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SQL Database designer

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Hi All,

I'm looking for a (free) GUI SQL Database designer tool whereby I can layout out my relational database with tables, links between tables, columns with in tables showing Primary Keys, Secondary keys, indexs etc.
If it happens to also be able to generate the SQL code for the creation of the database (  :-+ ) , all the better.

Initially, I will develop this on my desktop but eventually, I would like the database to reside on Azure.


How about an on-line tool?

No experience using it, but it looks pretty cool. (I just searched for "sql schema design tool")

SQLServer Express is free and has a great management tool SqlServer Management Studio that does what you ask.

IIRC it is free as long as your DB is smaller than 4GB.  If you are logging stuff and it gets larger you could just Create a new DB on the fly with the same structure.

ps. I have been using this for years, I dont really want to push propriety applications but because it has always been so easy I never managed to make the shift to MySql or PostGresql.

Microsoft Access?

The database I would go to first is the most used database in the world by a long way - SQLite3. It runs on everything, is designed for up to 140TBytes. If it is run in RAM, it is the fastest major SQL database in the world up to sizes of a few TBytes (using a platform like Bedrock - to handle all the DB synching to hard drives in a robust, professional way). Microsoft Access is a pathetic toy compared to SQLite3.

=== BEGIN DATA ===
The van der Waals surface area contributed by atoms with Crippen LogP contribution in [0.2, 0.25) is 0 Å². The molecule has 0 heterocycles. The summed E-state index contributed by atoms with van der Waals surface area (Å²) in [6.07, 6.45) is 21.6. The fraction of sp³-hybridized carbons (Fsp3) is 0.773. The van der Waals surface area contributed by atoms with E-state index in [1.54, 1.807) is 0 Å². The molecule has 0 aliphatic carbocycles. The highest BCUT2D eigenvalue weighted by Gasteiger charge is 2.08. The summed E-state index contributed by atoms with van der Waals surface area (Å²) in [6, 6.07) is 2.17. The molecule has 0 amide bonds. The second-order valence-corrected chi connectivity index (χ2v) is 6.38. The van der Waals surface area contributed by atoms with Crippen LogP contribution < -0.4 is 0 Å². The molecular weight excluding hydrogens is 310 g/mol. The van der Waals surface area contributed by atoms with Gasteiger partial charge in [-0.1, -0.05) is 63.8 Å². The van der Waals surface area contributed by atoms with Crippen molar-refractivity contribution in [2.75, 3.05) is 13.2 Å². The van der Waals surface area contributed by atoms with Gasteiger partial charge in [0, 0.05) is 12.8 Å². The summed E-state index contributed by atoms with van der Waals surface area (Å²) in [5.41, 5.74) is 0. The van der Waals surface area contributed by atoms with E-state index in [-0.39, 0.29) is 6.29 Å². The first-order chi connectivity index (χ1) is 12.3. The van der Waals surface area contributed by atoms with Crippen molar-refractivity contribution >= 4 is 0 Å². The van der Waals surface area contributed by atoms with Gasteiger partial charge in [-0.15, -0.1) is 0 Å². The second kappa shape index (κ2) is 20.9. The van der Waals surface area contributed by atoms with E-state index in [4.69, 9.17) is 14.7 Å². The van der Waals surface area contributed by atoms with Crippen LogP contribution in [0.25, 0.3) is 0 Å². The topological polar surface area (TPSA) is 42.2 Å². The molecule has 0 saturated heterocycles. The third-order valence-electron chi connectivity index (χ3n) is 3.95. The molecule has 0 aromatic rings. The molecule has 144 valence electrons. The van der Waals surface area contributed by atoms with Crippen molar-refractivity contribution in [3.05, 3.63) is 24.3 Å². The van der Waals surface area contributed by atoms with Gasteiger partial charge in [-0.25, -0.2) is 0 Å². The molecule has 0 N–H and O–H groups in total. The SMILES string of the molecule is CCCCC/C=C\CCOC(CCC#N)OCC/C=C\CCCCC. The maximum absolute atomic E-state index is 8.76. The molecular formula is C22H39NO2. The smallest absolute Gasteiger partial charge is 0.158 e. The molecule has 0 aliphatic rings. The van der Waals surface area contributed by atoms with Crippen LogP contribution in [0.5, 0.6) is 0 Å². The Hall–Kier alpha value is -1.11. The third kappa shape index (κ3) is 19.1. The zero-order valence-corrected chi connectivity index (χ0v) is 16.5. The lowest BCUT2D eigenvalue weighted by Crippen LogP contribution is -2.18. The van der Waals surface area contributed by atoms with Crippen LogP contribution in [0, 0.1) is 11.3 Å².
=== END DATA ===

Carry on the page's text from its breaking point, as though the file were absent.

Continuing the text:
SQLite3 runs fine on Windows, but Azure supports Linux big time. That means you can easily run Bedrock. If you must run Windows, it now has a Linux subsystem you can enable, and so you can have subsystems of Ubuntu, Debian, Centos, etc running on Windows if you insist. It is just another option that is available. Microsoft is actually one of the Platinum members of the Linux Foundation.

There are some SQL GUI front ends that work fine with SQLite3 - you could even use the Access one or the Base interface in LibreOffice, but the thing about databases is the GUI tools never take you that far. For a decent database, you usually need to start coding. Without the coding, the database structure is usually weak, and it only works as long as users enter data in an exact specified way. When a database is exposed to a test where anyone is allowed to use it, it is amazing the genius of the average person to discover ways to incorrectly use a database in a way that that breaks it.

You can use spreadsheets as DB frontends if you want.

I haven't tried it, but there are commercial database agnostic development tools such as

The actual SQLite3 code is tiny which is why it is so popular - under 1MBytes for 64 bit Windows. A tiny size has from the start been a primary design mission.



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